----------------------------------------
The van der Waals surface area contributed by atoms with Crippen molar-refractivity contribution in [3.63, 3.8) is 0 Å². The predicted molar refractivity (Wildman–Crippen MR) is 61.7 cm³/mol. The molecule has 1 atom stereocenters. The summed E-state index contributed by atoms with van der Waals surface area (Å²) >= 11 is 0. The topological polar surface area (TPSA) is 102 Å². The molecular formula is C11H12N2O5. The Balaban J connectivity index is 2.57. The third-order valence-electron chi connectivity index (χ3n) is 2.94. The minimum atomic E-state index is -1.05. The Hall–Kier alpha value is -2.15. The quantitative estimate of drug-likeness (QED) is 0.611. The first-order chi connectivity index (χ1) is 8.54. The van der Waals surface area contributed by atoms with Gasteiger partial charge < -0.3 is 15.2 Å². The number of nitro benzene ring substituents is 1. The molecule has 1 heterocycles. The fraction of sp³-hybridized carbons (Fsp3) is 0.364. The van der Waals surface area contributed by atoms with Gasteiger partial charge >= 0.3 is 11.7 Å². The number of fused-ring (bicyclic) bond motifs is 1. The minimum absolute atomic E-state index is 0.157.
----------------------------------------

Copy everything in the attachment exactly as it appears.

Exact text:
The van der Waals surface area contributed by atoms with Crippen molar-refractivity contribution in [3.63, 3.8) is 0 Å². The predicted molar refractivity (Wildman–Crippen MR) is 61.7 cm³/mol. The molecule has 1 atom stereocenters. The summed E-state index contributed by atoms with van der Waals surface area (Å²) >= 11 is 0. The topological polar surface area (TPSA) is 102 Å². The molecular formula is C11H12N2O5. The Balaban J connectivity index is 2.57. The third-order valence-electron chi connectivity index (χ3n) is 2.94. The minimum atomic E-state index is -1.05. The Hall–Kier alpha value is -2.15. The quantitative estimate of drug-likeness (QED) is 0.611. The first-order chi connectivity index (χ1) is 8.54. The van der Waals surface area contributed by atoms with Gasteiger partial charge < -0.3 is 15.2 Å². The number of nitro benzene ring substituents is 1. The molecule has 1 heterocycles. The fraction of sp³-hybridized carbons (Fsp3) is 0.364. The van der Waals surface area contributed by atoms with Gasteiger partial charge >= 0.3 is 11.7 Å². The number of fused-ring (bicyclic) bond motifs is 1. The minimum absolute atomic E-state index is 0.157.